Argentina’s future top diplomat Diana Mondino met Sunday in Brasilia with Foreign Minister Mauro Vieira and Ambassador Daniel Scioli to hand over a personal letter from Javier Milei inviting President Luiz Inácio Lula da Silva to his December 10 inauguration in Buenos Aires.
Even before taking office, La Libertad Avanza is straining to soothe things up between Milei and Lula, whom the rightwing leader dubbed a “corrupt Communist” during an appearance in Chile and warned he would not have relations with South America’s largest country for that reason.
“Mondino’s first international trip was secretly prepared in the last days, with the main objective of ironing out differences between Lula’s government and the elected government of Argentina and thus avoid a setback in the bilateral relationship,” according to O Globo.
The gathering was brokered by Scioli and Brazil’s Ambassador to Buenos Aires, Julio Bitelli, it was also explained.
“We talked, for example, about the possibility of bioceanic corridors, we talked about Mercosur’s external negotiations, we also talked about broadening and deepening Mercosur’s decisions, a topic on which we coincide, because we want a bigger and better Mercosur to benefit regional integration,” said Vieira during a press conference at the Itamaraty Palace. He also pointed out that, despite possible criticism of Mercosur, what counts are the formal statements and the desire of both countries to move the bloc forward.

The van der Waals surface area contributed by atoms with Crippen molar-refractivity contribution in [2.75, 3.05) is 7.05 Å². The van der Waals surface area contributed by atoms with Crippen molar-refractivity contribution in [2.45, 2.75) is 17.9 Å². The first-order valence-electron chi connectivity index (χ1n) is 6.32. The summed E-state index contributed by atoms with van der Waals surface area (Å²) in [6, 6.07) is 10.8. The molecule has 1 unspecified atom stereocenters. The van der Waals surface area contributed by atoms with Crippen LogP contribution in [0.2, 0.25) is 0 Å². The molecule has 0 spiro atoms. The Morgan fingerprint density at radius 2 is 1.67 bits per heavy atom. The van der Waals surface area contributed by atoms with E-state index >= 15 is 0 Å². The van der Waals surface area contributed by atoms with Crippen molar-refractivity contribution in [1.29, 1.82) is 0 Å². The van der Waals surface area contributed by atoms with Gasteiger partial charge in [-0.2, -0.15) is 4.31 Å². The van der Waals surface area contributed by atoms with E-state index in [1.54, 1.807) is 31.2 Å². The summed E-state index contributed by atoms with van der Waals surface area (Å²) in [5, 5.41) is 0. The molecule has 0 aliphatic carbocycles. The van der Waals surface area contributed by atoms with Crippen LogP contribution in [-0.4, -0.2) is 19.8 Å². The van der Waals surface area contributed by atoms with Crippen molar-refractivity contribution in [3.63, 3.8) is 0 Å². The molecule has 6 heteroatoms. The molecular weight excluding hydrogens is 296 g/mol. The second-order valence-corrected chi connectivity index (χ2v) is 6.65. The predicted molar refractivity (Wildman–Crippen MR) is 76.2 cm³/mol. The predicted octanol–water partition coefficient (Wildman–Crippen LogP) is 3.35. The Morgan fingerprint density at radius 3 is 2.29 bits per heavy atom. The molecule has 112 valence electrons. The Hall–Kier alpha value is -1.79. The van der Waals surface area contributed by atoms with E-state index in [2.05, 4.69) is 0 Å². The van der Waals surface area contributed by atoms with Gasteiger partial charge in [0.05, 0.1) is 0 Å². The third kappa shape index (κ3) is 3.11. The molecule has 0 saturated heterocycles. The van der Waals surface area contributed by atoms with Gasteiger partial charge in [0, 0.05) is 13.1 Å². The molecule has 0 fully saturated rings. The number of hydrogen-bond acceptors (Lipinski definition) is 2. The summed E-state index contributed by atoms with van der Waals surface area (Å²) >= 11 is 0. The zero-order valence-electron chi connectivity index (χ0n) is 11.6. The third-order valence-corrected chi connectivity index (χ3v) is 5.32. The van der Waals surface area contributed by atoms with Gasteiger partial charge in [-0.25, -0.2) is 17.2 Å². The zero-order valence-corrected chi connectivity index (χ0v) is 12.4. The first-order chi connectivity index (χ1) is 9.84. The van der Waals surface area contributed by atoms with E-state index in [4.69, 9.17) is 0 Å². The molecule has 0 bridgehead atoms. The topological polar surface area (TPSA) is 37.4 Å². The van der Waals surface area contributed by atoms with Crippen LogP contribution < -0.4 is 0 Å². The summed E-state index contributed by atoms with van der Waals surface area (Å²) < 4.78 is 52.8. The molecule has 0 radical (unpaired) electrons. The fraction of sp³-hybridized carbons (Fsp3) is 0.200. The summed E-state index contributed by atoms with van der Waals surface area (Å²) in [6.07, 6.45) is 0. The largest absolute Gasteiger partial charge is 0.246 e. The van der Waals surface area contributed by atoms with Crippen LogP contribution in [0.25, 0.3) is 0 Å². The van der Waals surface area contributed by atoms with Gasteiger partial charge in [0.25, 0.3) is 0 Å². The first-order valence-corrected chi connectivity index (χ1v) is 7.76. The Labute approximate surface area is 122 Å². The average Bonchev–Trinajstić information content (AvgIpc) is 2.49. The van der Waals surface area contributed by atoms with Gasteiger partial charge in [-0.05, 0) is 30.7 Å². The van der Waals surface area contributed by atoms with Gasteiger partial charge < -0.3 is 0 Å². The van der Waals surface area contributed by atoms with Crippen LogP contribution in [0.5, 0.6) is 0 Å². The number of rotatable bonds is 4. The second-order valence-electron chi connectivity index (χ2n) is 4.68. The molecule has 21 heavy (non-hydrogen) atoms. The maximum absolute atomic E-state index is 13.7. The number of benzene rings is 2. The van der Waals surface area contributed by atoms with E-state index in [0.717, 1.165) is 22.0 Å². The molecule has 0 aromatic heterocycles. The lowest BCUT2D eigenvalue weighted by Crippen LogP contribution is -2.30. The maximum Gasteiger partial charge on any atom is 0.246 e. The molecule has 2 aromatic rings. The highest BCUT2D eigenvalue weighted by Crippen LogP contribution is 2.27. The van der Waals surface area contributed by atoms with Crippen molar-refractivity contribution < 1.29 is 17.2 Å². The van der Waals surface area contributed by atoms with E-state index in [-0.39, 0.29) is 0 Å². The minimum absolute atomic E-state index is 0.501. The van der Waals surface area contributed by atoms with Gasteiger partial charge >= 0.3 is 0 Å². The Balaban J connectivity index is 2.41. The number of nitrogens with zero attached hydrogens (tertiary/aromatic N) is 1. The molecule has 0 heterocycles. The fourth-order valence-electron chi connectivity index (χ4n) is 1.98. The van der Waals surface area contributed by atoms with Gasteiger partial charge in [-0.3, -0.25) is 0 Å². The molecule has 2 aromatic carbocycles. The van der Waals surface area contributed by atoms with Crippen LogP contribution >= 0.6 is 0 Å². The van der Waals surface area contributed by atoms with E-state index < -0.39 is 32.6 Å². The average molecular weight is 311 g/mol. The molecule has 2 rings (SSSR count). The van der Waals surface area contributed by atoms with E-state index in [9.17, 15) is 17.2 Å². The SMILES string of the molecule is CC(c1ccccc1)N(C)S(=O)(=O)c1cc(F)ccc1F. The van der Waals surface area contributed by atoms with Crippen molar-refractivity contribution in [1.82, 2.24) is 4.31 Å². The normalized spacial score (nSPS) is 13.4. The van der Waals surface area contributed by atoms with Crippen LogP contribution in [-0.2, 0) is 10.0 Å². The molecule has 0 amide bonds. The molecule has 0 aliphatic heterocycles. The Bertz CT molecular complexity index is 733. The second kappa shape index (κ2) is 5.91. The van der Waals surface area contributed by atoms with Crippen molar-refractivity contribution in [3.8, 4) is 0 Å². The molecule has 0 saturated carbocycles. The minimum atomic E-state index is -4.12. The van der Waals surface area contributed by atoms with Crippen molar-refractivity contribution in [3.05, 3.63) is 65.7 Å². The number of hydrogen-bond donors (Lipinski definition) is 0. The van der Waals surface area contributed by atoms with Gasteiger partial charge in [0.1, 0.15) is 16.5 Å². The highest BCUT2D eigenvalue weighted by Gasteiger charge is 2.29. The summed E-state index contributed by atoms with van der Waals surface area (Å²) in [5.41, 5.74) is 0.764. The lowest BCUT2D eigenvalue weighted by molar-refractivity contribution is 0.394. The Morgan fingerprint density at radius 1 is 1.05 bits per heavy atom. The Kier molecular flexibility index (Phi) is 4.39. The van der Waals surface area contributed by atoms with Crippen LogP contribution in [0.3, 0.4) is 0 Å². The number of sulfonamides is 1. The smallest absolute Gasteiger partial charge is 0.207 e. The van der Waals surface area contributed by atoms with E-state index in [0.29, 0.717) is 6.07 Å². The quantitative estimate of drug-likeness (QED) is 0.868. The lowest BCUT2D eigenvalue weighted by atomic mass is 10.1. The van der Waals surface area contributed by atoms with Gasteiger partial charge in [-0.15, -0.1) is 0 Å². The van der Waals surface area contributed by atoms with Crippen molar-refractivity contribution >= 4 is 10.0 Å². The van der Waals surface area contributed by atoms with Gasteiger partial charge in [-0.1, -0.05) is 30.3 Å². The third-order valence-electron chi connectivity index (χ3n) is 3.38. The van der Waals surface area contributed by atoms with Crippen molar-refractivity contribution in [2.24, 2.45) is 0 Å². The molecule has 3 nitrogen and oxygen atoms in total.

The Brazilian government’s presidency of Mercosur runs until December 7, three days before Javier Milei takes office. The new president had already advocated Argentina’s withdrawal from the economic bloc during the campaign, but he backed away from the idea and started advocating only changes. Mercosur also includes Uruguay and Paraguay.
“I indicated to her [Mondino] in which areas, during this Brazilian presidency of Mercosur, which is ending now, and with which other countries and other regions we are negotiating. She said she was pleased to hear that. That’s what counts for me. We’re going to work together with this government until the end of its term and then with the new government, knowing that there is this desire to move Mercosur forward,” Vieira went on.
In his invitation letter to Lula, it was reported that Milei spoke about building ties and “a stage of fruitful work.”
“Both nations have many challenges ahead and I am convinced that a change in the economic, social, and cultural spheres, based on the principles of freedom, will position us as competitive countries in which their citizens can develop their capabilities to the maximum and thus, choose the future they want,” Milei wrote.
“We know that our two countries are closely linked by geography and history and from this, we wish to continue sharing areas of complementarity, at the level of physical integration, trade, and international presence, which allow all this action to translate, on both sides, into growth and prosperity for Argentines and Brazilians,” the letter goes on.
“I hope that our time together as Presidents and Heads of Government will be a period of fruitful work and building of ties that consolidate the role that Argentina and Brazil can and should play in the concert of Nations.”
The rapprochement between Milei’s future government and Lula came after Brazil’s Minister of Social Communication, Paulo Pimenta, said that the Brazilian President would agree to call him for the election once he apologized for his campaign remarks.